The Seoul Central District Prosecutor’s Office has shone a spotlight on the operations of two entities following allegations of illegal foreign remittances to the tune of $1.5 billion.
Remittances sent overseas are worth more than KRW 2 trillion ($1.5 billion) and are believed to have been made by exchanging the Kimchi premium, exploiting the price difference between Korea and other currency exchanges digital. Entities singled out in the plot are Woori Bank and Shinhan Banks, as they are accused of illegally funneling profits to China and other countries.
The latest investigations are part of a larger case put together by the Financial Monitoring Service (FSS), South Korea’s top financial watchdog. Working with both parties, the FSS filed its “investigative credentials” with the Supreme Prosecutor’s Office, which has since been transferred to the International Crime Investigation Department of the Prosecutor’s Office.
“We are just looking at the data,” said an official from a local publishing house. As prosecutors review the documents, they are faced with the task of proving whether the overseas remittances were money laundering by virtual currency speculators.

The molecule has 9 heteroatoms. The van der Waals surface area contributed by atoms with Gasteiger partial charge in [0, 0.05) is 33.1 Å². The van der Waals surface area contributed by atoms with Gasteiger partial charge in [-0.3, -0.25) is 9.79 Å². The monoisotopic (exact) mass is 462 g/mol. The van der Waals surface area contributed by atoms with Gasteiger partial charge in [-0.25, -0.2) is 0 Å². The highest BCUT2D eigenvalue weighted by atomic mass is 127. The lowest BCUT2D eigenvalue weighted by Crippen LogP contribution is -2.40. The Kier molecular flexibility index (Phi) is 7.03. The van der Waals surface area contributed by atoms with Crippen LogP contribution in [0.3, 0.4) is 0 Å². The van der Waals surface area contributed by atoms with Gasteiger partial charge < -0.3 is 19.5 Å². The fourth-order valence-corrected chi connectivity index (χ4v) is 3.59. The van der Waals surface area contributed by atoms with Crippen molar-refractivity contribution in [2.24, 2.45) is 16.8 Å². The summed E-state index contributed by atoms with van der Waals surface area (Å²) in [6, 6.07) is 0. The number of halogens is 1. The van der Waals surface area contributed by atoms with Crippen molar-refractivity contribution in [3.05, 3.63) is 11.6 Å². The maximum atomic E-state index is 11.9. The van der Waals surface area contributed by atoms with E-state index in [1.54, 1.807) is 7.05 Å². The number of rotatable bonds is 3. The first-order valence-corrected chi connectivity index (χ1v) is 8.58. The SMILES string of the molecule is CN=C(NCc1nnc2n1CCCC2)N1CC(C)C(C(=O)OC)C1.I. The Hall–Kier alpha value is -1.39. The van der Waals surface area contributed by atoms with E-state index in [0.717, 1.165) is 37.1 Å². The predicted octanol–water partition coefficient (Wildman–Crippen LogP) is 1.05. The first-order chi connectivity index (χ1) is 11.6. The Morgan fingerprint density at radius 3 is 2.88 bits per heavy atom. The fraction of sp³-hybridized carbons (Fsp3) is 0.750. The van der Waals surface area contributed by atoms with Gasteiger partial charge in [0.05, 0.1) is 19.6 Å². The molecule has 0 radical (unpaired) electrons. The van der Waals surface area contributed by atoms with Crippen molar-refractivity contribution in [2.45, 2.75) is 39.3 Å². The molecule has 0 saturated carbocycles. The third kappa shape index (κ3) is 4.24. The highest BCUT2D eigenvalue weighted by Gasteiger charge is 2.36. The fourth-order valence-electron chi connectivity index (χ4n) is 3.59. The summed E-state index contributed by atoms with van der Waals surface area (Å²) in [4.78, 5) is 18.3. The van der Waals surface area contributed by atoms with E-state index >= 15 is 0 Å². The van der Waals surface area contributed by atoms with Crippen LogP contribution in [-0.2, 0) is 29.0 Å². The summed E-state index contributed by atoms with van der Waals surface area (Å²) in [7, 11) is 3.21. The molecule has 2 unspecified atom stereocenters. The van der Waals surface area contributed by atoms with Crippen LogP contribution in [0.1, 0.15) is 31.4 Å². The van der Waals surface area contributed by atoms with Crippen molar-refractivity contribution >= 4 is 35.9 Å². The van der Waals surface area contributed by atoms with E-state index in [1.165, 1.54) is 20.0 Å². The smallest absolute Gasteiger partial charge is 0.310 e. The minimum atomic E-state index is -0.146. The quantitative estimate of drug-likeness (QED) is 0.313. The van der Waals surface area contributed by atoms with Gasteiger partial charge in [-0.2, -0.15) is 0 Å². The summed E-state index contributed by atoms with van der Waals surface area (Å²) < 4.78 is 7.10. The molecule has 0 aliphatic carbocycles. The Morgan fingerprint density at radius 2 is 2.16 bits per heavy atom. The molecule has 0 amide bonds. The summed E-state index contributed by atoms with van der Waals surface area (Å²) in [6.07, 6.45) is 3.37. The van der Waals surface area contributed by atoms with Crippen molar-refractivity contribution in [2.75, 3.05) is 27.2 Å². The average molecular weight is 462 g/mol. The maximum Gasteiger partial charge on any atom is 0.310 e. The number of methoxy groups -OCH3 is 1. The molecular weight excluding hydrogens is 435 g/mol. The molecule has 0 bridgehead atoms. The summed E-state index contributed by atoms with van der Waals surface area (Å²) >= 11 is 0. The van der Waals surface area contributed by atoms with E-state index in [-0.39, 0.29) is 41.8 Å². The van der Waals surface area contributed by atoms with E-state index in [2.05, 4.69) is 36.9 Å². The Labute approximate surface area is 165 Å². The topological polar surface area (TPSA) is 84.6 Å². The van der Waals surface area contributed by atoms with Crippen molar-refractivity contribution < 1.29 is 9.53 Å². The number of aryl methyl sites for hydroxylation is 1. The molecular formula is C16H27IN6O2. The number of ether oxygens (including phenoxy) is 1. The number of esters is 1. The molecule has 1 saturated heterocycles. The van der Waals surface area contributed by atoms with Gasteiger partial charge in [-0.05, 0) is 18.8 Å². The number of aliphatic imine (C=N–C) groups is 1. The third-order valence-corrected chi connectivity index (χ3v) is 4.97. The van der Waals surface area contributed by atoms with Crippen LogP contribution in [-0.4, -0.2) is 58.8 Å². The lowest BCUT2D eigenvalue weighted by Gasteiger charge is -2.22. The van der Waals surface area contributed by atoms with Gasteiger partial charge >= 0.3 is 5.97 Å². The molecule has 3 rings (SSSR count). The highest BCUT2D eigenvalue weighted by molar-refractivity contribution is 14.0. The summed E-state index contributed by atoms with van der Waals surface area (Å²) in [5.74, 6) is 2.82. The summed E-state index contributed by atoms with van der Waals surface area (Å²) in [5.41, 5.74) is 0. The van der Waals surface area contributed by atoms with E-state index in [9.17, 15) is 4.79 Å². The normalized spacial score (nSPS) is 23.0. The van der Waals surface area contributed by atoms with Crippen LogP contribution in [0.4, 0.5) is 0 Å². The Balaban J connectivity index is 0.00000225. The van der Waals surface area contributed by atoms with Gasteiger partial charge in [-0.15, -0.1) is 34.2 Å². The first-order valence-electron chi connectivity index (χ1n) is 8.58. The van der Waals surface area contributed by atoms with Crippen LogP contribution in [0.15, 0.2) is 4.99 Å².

This is not the first time that Woori Bank has appeared on law enforcement’s radar, as it has been investigated for an anomalous foreign exchange transaction worth KRW 800 billion. The FSS also conducted an on-site investigation at a Shinhan bank branch last month into a KRW 1.3 trillion transaction.
Milking Kimchi Premium
The funds in question were obtained through South Korea’s infamous “kimchi bounty,” which is the difference between the price of BTC on South Korean exchanges and other global platforms.
This creates arbitrage opportunities for traders looking to make quick gains in the markets. The price gap reached its peak of more than 20% at the start of the year before experiencing a lull. Nevertheless, the price of BTC on Binance is $21,255, but on UpBit, the virtual asset is trading at almost $21,450, with a premium of 1.6%.
The kimchi premium is often caused by delays in accessing US dollars in the country, creating a backlog of delays that drives up asset prices. The difference is often associated with the “lack of high yield investment options for investors”.
Investors are taking advantage of the premium by buying BTC in foreign exchanges and reselling them in South Korea. However, in recent years, regulators have stepped up their efforts to stifle investors’ chances of profiting from the kimchi premium.
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